Review: ‘Heatwave’

In his first feature film since the widely acclaimed Newsfront [1978] director Phillip Noyce projects Sydney as a cauldron in which hapless individuals are scalded by big business, organized crime, lawyers, police and journalists, working in an unholy alliance.

In his first feature film since the widely acclaimed Newsfront [1978] director Phillip Noyce projects Sydney as a cauldron in which hapless individuals are scalded by big business, organized crime, lawyers, police and journalists, working in an unholy alliance.

Noyce’s chief protagonists are Richard Moir as a visionary young architect who has designed a $100 million residential complex, and Judy Davis as a radical activist in the forefront of the residents’ resistance to its construction.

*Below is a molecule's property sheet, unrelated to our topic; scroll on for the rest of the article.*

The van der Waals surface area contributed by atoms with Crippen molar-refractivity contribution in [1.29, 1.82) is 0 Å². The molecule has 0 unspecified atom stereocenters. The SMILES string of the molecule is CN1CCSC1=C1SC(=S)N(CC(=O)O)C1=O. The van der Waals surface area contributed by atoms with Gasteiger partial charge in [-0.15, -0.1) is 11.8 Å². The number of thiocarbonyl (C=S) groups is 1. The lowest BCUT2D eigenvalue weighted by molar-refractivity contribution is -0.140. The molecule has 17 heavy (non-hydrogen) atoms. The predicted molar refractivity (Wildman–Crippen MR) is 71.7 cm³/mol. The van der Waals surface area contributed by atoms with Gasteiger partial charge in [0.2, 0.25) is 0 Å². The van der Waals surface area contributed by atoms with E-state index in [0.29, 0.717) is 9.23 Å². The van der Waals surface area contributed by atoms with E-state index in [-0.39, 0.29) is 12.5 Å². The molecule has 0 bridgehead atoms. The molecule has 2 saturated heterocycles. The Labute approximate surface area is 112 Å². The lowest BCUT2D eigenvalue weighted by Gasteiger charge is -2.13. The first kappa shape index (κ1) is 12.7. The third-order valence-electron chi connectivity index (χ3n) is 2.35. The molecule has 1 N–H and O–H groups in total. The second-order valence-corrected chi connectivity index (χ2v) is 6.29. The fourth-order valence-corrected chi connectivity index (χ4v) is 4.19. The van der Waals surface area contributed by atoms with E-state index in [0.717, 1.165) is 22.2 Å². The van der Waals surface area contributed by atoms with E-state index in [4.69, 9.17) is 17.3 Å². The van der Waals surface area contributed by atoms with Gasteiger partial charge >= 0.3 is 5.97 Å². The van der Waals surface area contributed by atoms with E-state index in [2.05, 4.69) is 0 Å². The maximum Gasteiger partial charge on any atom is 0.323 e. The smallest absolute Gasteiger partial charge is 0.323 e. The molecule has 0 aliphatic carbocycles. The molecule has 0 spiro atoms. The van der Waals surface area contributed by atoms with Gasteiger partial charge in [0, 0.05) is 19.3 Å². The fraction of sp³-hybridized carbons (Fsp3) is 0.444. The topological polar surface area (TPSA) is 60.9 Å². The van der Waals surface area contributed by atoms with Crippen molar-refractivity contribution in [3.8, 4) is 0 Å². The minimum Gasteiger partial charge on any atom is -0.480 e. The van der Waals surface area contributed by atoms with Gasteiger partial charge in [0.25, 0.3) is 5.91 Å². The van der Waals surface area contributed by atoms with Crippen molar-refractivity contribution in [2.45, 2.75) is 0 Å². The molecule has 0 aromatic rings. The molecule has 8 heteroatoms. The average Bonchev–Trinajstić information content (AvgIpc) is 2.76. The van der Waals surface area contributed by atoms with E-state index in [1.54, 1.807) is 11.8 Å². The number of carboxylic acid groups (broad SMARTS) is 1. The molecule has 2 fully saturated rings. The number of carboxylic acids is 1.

In part, pic takes on the trappings of the conventional mystery-thriller, pointing to a conspiracy involving the project’s financial backer (Chris Haywood), his oily lawyer (John Gregg), Moir’s boss (Bill Hunter), a journalist (John Meillon), and union official (Dennis Miller).

Davis, a formidable actress, wrestles with her ambiguous and enigmatic character, and does not quite jell. Moir, however, is a strong, sustaining force as the arrogant, moody, idealistic architect.

Heatwave

Australia

Production

Preston Crothers/M & L. Dir Phillip Noyce; Producer Hillary Linstead, Ross Matthews; Screenplay Marc Rosenberg, Phillip Noyce; Camera Vincent Monton; Editor John Scott; Music Cameron Allan Art Dir Ross Major

Crew

(Color) Available on VHS. Extract of a review from 1981. Running time: 93 MIN.

With

Judy Davis Richard Moir Chris Haywood Bill Hunter John Gregg Anna Jemison
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